Some remaining columns in the Roman Theatre of Orange, Orange, France

A central view of the stage of the Roman Theatre of Orange, Orange, France

Originally there would have been a wooden roof over the theatre, but this was apparently destroyed by a fire.  The venue could have been able to seat up to 7,300 people, over three levels of seating.

The most impressive element of the theatre is the wall, known as the scaenae frons – the elaborately decorated permanent architectural background of the stage, usually with three entrance points.  In Orange it has preserved its original 121 feet (37 meters) height, which certainly looks impressive now, but would have looked a great deal better in the Roman period, when it would have been decorated with marble, mosaics, statues, friezes and columns.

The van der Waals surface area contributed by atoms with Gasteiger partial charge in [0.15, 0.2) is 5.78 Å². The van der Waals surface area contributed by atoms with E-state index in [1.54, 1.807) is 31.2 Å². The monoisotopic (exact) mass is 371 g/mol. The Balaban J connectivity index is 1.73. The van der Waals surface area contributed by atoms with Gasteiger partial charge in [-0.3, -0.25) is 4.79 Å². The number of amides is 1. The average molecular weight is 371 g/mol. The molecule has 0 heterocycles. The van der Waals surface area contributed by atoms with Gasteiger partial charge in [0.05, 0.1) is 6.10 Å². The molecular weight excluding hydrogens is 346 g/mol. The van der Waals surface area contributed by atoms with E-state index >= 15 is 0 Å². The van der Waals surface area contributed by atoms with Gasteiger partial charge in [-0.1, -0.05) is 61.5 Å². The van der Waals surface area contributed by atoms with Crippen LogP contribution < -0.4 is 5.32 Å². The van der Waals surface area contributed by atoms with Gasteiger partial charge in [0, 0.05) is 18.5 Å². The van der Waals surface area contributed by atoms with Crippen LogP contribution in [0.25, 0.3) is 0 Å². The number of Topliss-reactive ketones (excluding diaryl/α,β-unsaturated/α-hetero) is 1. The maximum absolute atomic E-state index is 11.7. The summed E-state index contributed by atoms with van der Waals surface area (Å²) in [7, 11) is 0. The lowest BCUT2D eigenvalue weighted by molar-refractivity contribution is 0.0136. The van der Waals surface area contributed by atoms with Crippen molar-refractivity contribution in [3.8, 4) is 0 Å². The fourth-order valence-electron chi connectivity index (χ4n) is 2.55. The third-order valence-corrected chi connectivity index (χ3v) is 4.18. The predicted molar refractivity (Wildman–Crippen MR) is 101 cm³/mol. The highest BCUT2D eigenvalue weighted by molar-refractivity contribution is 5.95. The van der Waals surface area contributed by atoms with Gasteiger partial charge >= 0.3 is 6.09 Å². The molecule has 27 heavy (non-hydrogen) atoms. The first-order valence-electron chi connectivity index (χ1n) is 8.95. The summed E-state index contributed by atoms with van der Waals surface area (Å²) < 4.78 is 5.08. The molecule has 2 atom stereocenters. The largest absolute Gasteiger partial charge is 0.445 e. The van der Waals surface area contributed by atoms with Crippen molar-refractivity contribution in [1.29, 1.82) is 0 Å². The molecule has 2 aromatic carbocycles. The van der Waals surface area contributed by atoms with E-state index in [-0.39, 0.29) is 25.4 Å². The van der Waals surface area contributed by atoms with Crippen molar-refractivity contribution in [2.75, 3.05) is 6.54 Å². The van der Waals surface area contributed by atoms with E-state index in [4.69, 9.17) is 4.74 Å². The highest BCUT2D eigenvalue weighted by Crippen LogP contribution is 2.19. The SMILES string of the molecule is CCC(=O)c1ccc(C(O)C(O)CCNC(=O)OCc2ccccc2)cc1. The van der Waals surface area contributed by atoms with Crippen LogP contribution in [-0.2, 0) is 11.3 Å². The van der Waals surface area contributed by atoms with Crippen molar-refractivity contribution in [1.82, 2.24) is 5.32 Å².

In 391 AD, after the rise of Christianity, theatres were closed by official edict.  The one in Orange was probably pillaged by the Visigoths in 412 AD, and over the centuries it lost much of its stone to other buildings.  Interestingly, though, it was still well enough preserved to be used to stage performances from the 12th until the 16th century, when the Wars of Religion led to the city getting sacked.

In 1825 reconstruction work began on the theatre, thanks in large part due to Prosper Mérimée, the director of Historical Monuments in France, who is more famous as the writer of the story of ‘Carmen’.  The intention from the start was to use it as a venue for performances, and in 1869, the first ‘Roman Festival’ was held there – and this turned into an annual festival called the Chorégies.  Operas as well as classical plays were staged – Sarah Bernhardt played ‘Phèdre’ here in 1903 – although since 1969 the theatre has kept with being an opera festival, leaving the theatrical works to the festival held in nearby Avignon.